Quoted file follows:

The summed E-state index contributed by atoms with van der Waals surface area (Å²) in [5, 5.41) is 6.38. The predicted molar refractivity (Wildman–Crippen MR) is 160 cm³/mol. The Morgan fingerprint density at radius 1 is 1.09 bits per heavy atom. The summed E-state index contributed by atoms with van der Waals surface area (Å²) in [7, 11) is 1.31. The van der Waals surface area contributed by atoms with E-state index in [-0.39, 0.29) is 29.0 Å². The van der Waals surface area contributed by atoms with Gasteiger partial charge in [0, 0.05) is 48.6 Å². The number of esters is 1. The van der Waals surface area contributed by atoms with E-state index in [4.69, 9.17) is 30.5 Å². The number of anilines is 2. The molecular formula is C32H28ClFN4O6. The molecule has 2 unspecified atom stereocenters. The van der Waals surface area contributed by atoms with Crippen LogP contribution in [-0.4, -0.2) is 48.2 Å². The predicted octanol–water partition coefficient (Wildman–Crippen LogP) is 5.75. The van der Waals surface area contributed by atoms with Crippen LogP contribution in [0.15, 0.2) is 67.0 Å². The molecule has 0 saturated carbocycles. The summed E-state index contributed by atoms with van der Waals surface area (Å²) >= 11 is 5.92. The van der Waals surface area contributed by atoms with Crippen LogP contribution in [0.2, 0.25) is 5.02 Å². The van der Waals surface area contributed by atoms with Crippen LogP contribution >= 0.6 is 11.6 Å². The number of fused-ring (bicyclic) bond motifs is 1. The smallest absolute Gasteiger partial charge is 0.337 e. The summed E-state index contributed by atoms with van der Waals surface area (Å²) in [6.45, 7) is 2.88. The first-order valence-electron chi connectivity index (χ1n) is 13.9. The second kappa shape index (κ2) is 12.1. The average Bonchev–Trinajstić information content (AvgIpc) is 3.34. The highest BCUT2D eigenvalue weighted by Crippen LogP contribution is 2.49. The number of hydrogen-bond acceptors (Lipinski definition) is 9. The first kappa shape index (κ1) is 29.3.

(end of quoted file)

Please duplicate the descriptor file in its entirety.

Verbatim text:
The summed E-state index contributed by atoms with van der Waals surface area (Å²) in [5, 5.41) is 6.38. The predicted molar refractivity (Wildman–Crippen MR) is 160 cm³/mol. The Morgan fingerprint density at radius 1 is 1.09 bits per heavy atom. The summed E-state index contributed by atoms with van der Waals surface area (Å²) in [7, 11) is 1.31. The van der Waals surface area contributed by atoms with E-state index in [-0.39, 0.29) is 29.0 Å². The van der Waals surface area contributed by atoms with Gasteiger partial charge in [0, 0.05) is 48.6 Å². The number of esters is 1. The van der Waals surface area contributed by atoms with E-state index in [4.69, 9.17) is 30.5 Å². The number of anilines is 2. The molecular formula is C32H28ClFN4O6. The molecule has 2 unspecified atom stereocenters. The van der Waals surface area contributed by atoms with Crippen LogP contribution in [-0.4, -0.2) is 48.2 Å². The predicted octanol–water partition coefficient (Wildman–Crippen LogP) is 5.75. The van der Waals surface area contributed by atoms with Crippen LogP contribution in [0.15, 0.2) is 67.0 Å². The molecule has 0 saturated carbocycles. The summed E-state index contributed by atoms with van der Waals surface area (Å²) >= 11 is 5.92. The van der Waals surface area contributed by atoms with Crippen LogP contribution in [0.2, 0.25) is 5.02 Å². The van der Waals surface area contributed by atoms with Crippen LogP contribution >= 0.6 is 11.6 Å². The number of fused-ring (bicyclic) bond motifs is 1. The smallest absolute Gasteiger partial charge is 0.337 e. The summed E-state index contributed by atoms with van der Waals surface area (Å²) in [6.45, 7) is 2.88. The first-order valence-electron chi connectivity index (χ1n) is 13.9. The second kappa shape index (κ2) is 12.1. The average Bonchev–Trinajstić information content (AvgIpc) is 3.34. The highest BCUT2D eigenvalue weighted by Crippen LogP contribution is 2.49. The number of hydrogen-bond acceptors (Lipinski definition) is 9. The first kappa shape index (κ1) is 29.3.